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Abigail Noyce, Robert Sekuler; Individual Differences In Obligatory Processing of Unexpected, Intentionally-Ignored Events. Journal of Vision 2014;14(10):1053. doi: 10.1167/14.10.1053.
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© ARVO (1962-2015); The Authors (2016-present)
The natural environment's predictable structure facilitates various cognitive tasks, from planning motor behaviors to efficiently allocating attention. We set out to study the cognitive and neural impact of unexpected items that subjects are attempting to ignore. To do this, we adapted Eriksen's flanker task to incorporate "standard" and "oddball" distractors. Arrays of five chevrons were briefly presented (50 ms), and subjects reported the orientation of the central target chevron, attempting to ignore the four chevrons that flanked the target. We manipulated the orientation of the distractors, creating standard (90% of trials) and oddball (10%) orientations. Congruent and incongruent configurations, and left- and right-pointing central targets were equiprobable. While subjects performed the task, we recorded scalp EEG signals. EEG measures included the visual mismatch negativity (vMMN) elicited by oddball flanker directions, and alpha-band (8-12 Hz) oscillations preceding stimulus onset. Subjects also completed the Adult Temperament Questionnaire, a measure of sensory, emotional, and motor reactivity and control. Behaviorally, oddball flankers substantially enhanced the flanker congruency effect: subjects responded fastest and most accurately on trials with oddball flankers that were congruent with the central target, and slowest and least accurately on trials with oddball flankers that were incongruent. Oddball flankers also elicited a vMMN. Importantly, individual differences in vMMN magnitude were predicted by two factors of temperament: orienting sensitivity and attentional control. Subjects may be using the predictability of the flankers to facilitate intentional ignoring, a strategy that breaks down when confronted with oddballs. Unexpected events are obligatorily processed, even when they occur among distractors. Such events leak through subjects' intentional ignoring, influencing neural responses and behavioral performance.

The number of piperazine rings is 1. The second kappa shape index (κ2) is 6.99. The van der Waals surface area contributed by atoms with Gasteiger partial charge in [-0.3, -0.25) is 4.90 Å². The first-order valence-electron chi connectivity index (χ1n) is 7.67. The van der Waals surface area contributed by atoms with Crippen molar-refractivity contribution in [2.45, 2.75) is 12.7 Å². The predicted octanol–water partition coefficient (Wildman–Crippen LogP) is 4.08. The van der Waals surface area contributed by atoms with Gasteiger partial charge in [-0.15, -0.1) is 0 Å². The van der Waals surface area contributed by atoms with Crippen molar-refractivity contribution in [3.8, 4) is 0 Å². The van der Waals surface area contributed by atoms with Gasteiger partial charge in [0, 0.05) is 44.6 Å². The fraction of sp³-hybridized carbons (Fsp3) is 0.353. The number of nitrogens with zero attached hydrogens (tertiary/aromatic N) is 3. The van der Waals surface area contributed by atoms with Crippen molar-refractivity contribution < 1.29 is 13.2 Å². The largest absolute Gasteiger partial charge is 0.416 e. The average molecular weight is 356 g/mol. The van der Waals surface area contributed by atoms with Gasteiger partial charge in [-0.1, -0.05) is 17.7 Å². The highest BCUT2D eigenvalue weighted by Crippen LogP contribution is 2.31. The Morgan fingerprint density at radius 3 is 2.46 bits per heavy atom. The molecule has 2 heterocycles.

Meeting abstract presented at VSS 2014
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